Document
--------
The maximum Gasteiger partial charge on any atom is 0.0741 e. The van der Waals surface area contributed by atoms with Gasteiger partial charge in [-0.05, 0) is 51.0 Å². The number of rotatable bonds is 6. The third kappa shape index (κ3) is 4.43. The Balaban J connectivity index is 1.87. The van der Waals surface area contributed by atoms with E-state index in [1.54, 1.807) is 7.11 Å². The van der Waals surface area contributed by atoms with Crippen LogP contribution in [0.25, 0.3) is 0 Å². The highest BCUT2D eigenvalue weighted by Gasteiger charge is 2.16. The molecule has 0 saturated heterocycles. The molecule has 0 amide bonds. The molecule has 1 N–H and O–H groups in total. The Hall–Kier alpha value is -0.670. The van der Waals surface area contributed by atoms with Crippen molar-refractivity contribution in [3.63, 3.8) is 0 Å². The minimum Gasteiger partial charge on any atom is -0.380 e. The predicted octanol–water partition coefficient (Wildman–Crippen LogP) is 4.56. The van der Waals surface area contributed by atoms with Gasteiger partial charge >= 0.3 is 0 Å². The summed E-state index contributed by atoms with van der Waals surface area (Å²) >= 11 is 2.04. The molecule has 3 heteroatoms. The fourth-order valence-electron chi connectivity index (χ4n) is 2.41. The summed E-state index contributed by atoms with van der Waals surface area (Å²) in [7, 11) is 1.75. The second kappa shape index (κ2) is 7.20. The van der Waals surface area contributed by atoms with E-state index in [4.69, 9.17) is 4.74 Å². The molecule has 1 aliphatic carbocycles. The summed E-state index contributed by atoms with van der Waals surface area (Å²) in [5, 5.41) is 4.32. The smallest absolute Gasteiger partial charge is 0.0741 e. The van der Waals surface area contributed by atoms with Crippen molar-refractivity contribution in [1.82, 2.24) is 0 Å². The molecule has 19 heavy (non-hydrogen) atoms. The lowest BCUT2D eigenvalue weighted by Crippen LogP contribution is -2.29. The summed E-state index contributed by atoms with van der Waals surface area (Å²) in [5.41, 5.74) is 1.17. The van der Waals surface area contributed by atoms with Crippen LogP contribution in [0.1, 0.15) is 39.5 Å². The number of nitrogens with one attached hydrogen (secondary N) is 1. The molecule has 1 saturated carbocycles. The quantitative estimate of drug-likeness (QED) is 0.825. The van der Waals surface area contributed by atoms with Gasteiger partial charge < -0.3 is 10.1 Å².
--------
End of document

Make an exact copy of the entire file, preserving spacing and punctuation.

The maximum Gasteiger partial charge on any atom is 0.0741 e. The van der Waals surface area contributed by atoms with Gasteiger partial charge in [-0.05, 0) is 51.0 Å². The number of rotatable bonds is 6. The third kappa shape index (κ3) is 4.43. The Balaban J connectivity index is 1.87. The van der Waals surface area contributed by atoms with E-state index in [1.54, 1.807) is 7.11 Å². The van der Waals surface area contributed by atoms with Crippen LogP contribution in [0.25, 0.3) is 0 Å². The highest BCUT2D eigenvalue weighted by Gasteiger charge is 2.16. The molecule has 0 saturated heterocycles. The molecule has 0 amide bonds. The molecule has 1 N–H and O–H groups in total. The Hall–Kier alpha value is -0.670. The van der Waals surface area contributed by atoms with Crippen molar-refractivity contribution in [3.63, 3.8) is 0 Å². The minimum Gasteiger partial charge on any atom is -0.380 e. The predicted octanol–water partition coefficient (Wildman–Crippen LogP) is 4.56. The van der Waals surface area contributed by atoms with Gasteiger partial charge >= 0.3 is 0 Å². The summed E-state index contributed by atoms with van der Waals surface area (Å²) >= 11 is 2.04. The molecule has 3 heteroatoms. The fourth-order valence-electron chi connectivity index (χ4n) is 2.41. The summed E-state index contributed by atoms with van der Waals surface area (Å²) in [7, 11) is 1.75. The second kappa shape index (κ2) is 7.20. The van der Waals surface area contributed by atoms with E-state index in [4.69, 9.17) is 4.74 Å². The molecule has 1 aliphatic carbocycles. The summed E-state index contributed by atoms with van der Waals surface area (Å²) in [5, 5.41) is 4.32. The smallest absolute Gasteiger partial charge is 0.0741 e. The van der Waals surface area contributed by atoms with Crippen molar-refractivity contribution in [1.82, 2.24) is 0 Å². The molecule has 19 heavy (non-hydrogen) atoms. The lowest BCUT2D eigenvalue weighted by Crippen LogP contribution is -2.29. The summed E-state index contributed by atoms with van der Waals surface area (Å²) in [5.41, 5.74) is 1.17. The van der Waals surface area contributed by atoms with Crippen LogP contribution in [0.1, 0.15) is 39.5 Å². The number of nitrogens with one attached hydrogen (secondary N) is 1. The molecule has 1 saturated carbocycles. The quantitative estimate of drug-likeness (QED) is 0.825. The van der Waals surface area contributed by atoms with Gasteiger partial charge < -0.3 is 10.1 Å².